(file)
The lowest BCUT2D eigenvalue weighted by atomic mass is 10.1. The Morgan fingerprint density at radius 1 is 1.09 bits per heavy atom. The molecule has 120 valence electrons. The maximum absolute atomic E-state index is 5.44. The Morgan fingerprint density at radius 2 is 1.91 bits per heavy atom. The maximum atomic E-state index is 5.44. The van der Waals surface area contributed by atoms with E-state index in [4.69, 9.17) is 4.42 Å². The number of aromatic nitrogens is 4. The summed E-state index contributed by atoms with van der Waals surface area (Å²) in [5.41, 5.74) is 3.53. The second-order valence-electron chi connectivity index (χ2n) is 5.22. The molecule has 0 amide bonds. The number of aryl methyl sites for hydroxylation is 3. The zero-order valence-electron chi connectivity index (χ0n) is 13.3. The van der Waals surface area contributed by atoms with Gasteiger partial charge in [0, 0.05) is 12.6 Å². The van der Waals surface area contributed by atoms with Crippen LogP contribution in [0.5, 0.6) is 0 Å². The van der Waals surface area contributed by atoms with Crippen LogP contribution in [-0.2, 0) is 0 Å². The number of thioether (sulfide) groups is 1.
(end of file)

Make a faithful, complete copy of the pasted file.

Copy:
The lowest BCUT2D eigenvalue weighted by atomic mass is 10.1. The Morgan fingerprint density at radius 1 is 1.09 bits per heavy atom. The molecule has 120 valence electrons. The maximum absolute atomic E-state index is 5.44. The Morgan fingerprint density at radius 2 is 1.91 bits per heavy atom. The maximum atomic E-state index is 5.44. The van der Waals surface area contributed by atoms with E-state index in [4.69, 9.17) is 4.42 Å². The number of aromatic nitrogens is 4. The summed E-state index contributed by atoms with van der Waals surface area (Å²) in [5.41, 5.74) is 3.53. The second-order valence-electron chi connectivity index (χ2n) is 5.22. The molecule has 0 amide bonds. The number of aryl methyl sites for hydroxylation is 3. The zero-order valence-electron chi connectivity index (χ0n) is 13.3. The van der Waals surface area contributed by atoms with Gasteiger partial charge in [0, 0.05) is 12.6 Å². The van der Waals surface area contributed by atoms with Crippen LogP contribution in [0.5, 0.6) is 0 Å². The van der Waals surface area contributed by atoms with Crippen LogP contribution in [-0.2, 0) is 0 Å². The number of thioether (sulfide) groups is 1.